9. This arrangement would eventually lead to the Crimean War (1853–1856).
D. Revolutions elsewhere in 1830 only succeeded where great powers did not interfere.
1. As we have seen, the French deposed Charles X and installed a moderately liberal constitutional monarchy under Louis-Philippe.
2. From this point, the revolution spread to Belgium, Germany, Spain, Portugal, Poland, and Italy.
3. But this wave of revolution was successful only in Belgium. The great powers, occupied with
rebellions closer to home, acceded to Belgian independence on the promise of Belgian neutrality.
4. Elsewhere, the revolutions were crushed by Russian and Austrian troops.
III. The revolutions of 1848 were the most threatening of all: During one remarkable year, the entire continent west of the Elbe exploded in revolution.
A. All over Europe, the revolutions of 1848 were precipitated by bad harvests and declining economies.
B. The rebellions began, as usual, in France, on 22 February 1848.
1. As we have seen, Louis-Philippe was deposed in favour of a republic under Louis Napoleon.
2. This event touched off nationalistic/liberal revolutions elsewhere, except in Britain and Russia.
C. Liberals in German states revolted in March 1848 to create a single, liberal German state.
1. But each important group in Germany wanted something different out of the revolution.
2. Above all, the revolutionaries could not decide at first whether the united Germany should be headed by Prussia or Austria.
a. Neither monarchy wanted a liberal constitution.
b. Neither monarchy was willing to accept second place.
3. Delegates from all over Germany met in Frankfurt to try to hammer out these differences.
4. After a year of debate, they offered a constitutional crown of Germany to Frederick William IV
(1840−1861) of Prussia.
5. But Frederick William, encouraged by the success of the Austrian emperor in suppressing the
revolution in his own domain, refused any crown offered by the people.
In Italy, the Risorgimento (“resurgence,” that is, of Italian unity and greatness) was equally a movement to unite the country under a liberal constitution and, in this case, to drive the Austrians out of Venetia (Venezia).
1. Revolts began in Sicily in January 1848, where nationalists and liberals wanted the Bourbon monarchy to push for both national unification and a liberal constitution; the revolts then spread north to Venice.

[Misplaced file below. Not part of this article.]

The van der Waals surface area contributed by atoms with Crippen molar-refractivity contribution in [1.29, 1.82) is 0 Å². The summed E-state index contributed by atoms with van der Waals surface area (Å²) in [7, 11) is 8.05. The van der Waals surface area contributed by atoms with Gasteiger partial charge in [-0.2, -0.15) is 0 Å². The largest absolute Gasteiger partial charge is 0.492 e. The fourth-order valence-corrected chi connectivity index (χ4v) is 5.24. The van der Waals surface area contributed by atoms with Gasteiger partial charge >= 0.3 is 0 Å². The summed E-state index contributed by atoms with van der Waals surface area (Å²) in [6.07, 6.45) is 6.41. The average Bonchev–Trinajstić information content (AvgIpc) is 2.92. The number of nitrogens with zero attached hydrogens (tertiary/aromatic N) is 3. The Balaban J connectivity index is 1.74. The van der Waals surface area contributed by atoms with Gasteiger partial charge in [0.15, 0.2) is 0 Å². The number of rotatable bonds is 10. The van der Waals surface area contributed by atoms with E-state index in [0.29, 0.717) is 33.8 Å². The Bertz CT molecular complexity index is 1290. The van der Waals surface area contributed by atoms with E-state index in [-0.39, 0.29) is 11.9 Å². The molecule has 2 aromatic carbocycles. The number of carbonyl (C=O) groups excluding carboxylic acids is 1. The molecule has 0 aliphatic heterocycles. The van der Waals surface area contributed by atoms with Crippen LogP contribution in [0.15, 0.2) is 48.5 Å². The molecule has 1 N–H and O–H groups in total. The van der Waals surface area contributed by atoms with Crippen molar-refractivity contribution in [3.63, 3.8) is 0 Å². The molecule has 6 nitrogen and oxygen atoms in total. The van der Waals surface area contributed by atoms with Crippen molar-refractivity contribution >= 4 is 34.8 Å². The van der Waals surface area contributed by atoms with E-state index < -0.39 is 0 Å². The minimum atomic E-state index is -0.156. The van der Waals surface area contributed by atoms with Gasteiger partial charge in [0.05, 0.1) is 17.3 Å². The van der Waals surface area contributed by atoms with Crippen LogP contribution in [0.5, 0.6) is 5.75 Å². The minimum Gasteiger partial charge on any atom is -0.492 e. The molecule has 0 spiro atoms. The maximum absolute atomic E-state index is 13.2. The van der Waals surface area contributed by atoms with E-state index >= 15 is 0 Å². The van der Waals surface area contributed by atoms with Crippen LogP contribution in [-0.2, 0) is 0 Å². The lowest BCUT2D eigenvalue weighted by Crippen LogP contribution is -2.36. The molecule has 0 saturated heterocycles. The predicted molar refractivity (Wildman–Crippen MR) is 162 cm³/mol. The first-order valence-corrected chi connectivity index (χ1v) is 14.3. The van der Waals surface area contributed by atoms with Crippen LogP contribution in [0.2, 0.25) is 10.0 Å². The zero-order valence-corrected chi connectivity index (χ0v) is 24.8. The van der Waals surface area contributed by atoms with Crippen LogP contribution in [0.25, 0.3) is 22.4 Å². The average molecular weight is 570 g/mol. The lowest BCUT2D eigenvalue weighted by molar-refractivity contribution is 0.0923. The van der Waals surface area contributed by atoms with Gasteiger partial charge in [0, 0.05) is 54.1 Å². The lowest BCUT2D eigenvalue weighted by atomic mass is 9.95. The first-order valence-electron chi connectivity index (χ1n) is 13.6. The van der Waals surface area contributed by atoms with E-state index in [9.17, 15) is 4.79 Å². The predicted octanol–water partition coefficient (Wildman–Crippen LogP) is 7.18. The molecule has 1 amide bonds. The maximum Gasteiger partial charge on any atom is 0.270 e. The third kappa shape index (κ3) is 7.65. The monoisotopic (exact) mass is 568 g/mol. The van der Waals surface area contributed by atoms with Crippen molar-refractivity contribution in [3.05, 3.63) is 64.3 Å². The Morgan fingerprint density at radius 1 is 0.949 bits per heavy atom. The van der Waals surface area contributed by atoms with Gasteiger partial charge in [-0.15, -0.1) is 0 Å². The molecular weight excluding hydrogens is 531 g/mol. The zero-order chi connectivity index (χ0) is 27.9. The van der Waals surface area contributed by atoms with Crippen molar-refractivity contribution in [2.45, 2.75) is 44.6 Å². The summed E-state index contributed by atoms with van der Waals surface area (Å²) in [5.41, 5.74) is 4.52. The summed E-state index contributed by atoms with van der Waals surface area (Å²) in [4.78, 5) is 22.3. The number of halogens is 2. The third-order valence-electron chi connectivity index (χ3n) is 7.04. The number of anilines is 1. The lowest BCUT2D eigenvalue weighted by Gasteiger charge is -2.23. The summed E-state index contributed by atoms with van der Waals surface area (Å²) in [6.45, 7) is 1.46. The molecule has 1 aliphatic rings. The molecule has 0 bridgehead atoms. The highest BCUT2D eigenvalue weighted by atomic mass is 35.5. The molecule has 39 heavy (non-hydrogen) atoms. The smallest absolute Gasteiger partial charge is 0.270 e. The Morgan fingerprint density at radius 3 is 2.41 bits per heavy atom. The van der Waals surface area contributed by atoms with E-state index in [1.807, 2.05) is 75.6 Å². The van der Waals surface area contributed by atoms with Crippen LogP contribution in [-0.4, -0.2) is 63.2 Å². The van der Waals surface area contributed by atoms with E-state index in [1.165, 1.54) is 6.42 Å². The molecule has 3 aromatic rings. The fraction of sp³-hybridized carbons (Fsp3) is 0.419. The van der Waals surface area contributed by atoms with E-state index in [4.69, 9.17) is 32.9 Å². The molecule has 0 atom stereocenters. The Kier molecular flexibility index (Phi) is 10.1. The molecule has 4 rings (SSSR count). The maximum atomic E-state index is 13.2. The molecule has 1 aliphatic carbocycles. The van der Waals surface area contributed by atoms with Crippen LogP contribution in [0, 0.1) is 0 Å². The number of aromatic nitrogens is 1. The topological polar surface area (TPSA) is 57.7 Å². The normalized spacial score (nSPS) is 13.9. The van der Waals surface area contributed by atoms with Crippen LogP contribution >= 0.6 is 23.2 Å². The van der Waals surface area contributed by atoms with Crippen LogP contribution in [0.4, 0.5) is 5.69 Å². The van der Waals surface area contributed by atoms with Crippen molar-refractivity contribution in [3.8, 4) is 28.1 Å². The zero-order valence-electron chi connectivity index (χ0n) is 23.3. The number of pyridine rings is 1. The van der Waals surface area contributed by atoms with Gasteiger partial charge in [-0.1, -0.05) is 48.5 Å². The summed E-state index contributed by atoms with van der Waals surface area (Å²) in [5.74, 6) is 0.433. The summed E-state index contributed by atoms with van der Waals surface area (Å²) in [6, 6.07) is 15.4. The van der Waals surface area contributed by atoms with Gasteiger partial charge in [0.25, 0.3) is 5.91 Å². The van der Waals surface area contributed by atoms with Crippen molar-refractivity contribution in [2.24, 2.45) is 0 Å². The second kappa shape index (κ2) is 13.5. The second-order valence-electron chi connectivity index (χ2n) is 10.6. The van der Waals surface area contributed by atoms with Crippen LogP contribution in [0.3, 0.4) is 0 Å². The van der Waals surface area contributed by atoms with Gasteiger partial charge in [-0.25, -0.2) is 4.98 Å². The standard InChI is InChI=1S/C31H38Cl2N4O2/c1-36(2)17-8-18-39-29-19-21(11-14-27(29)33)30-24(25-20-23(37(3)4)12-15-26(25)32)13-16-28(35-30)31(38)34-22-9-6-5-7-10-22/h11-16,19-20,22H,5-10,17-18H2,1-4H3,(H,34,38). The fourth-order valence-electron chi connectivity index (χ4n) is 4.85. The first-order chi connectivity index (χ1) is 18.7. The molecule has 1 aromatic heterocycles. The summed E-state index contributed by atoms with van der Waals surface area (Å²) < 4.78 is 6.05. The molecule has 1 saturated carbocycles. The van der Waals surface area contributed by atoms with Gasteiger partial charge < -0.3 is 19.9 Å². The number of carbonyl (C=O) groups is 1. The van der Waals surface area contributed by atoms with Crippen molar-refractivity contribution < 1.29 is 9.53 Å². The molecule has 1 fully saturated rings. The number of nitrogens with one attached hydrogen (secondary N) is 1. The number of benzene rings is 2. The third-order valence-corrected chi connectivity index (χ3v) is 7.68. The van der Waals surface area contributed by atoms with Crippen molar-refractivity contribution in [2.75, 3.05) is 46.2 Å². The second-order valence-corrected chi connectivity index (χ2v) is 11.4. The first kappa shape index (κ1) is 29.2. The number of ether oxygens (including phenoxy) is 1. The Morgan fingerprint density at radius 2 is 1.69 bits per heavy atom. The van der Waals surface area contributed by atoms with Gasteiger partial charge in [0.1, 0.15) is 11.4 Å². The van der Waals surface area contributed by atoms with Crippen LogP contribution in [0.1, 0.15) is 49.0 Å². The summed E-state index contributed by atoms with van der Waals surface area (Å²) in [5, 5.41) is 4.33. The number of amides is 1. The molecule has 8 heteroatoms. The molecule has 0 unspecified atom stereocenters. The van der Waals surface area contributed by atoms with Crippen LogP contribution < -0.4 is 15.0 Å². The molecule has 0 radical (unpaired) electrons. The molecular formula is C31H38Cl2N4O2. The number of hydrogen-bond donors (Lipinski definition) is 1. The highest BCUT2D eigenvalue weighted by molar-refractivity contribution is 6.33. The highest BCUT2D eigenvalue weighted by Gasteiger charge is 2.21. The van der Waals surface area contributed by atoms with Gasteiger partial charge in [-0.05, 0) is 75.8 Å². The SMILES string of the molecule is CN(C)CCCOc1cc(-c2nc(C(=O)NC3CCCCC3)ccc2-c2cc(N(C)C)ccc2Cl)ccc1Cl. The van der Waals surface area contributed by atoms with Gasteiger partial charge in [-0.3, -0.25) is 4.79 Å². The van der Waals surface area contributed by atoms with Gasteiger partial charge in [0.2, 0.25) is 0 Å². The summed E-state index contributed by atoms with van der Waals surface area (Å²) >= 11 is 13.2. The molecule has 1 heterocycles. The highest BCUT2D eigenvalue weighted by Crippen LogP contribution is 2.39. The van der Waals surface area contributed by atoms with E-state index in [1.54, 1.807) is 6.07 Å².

2. As in Germany, nationalists could not agree on who should lead Italy—Piedmont-Sardinia, Venetia (controlled by the Austro-Hungarian Empire), the pope, or the Two Sicilies—but their reactions to the Risorgimento made their decision for them.
a. Austria crushed the Venetian Revolt.
b. In the Two Sicilies, the government also suppressed a revolt.
c. The pope condemned the rebellion, then fled Rome.
i. Briefly, a Roman Republic was established under the radical nationalist Giuseppe Mazzini, supported by Giuseppe Garibaldi.
ii. But in 1849, the French intervened on the side of the pope and crushed the republic.
d. Only King Charles Albert of Piedmont-Sardinia (1831−1849) embraced the Risorgimento.
i. He enacted a liberal constitution.
ii. He attempted to aid Venetian rebels but was defeated at the Battle of Novara by the Austrian
army in 1849.
3. Thus, the Revolution of 1848 failed in Italy, too.
In Austria-Hungary, the revolution sought independence for the constituent members of the empire, as well as liberal constitutions.
1. The revolution began in the spring of 1848 with simultaneous anti-Austrian riots in Venetia and Hungary, as well as student riots in Vienna.
2. Austria’s corrupt government fled to Innsbruck; promising an elected parliament, an end of censorship, and Hungarian home rule.
3. A National Assembly convened to draft a constitution, first passing the March Laws granting Hungary some self-government and abolishing the last vestiges of aristocratic privilege, feudalism, and serfdom.
4. In Hungary, nationalist Lajos Kossuth (1802–1894) proclaimed complete independence.
a. He abolished serfdom, thereby offending the landlords.
b. He offered nothing to Czechs, Serbs, Croats, and Rumanians.
5. Gradually, the Austrian monarchy under a young, new emperor—Franz Josef (1848−1916)— reasserted itself.
a. He mobilized the army under Count Joseph Radetzky.
b. He gathered allies among the aforementioned groups pushed around by Kossuth.
c. Together, they crushed the rebellion in Italy, then Hungary.
6. In 1849, the National Assembly was dissolved and an authoritarian constitution was imposed. All across Central, Southern, and Eastern Europe, the old monarchies and aristocracies had reasserted
themselves.
failure of these revolutions tells us six important things about Europe at this time.
First, liberalism, nationalism, and in France, socialism were important and, to some extent, viable movements in Central and Southern Europe.
B. Second, the fact that the revolutions failed tells us that the ancien régime still had a great deal of residual strength.
1. There was little unity on the other side. Different groups were attracted to one or another of these movements in varying degrees and for different reasons, but there was little revolutionary unity across national boundaries, as Marx had wanted.
2. As in Britain and France previously, liberal intellectuals wanted government reform, universal manhood suffrage, and a free press. The middle class wanted government reform, the vote for itself alone, and economic equality. The working class wanted the vote and social welfare programs, and peasants wanted land. Yet none of these programs had a chance unless their backers were united.

The third significant point about the Revolutions of 1848 was what happened to the radicals who advocated them.
1. Many were proscribed in their own countries.
2. Many emigrated to the United States, where they were instrumental in helping to form radical
movements.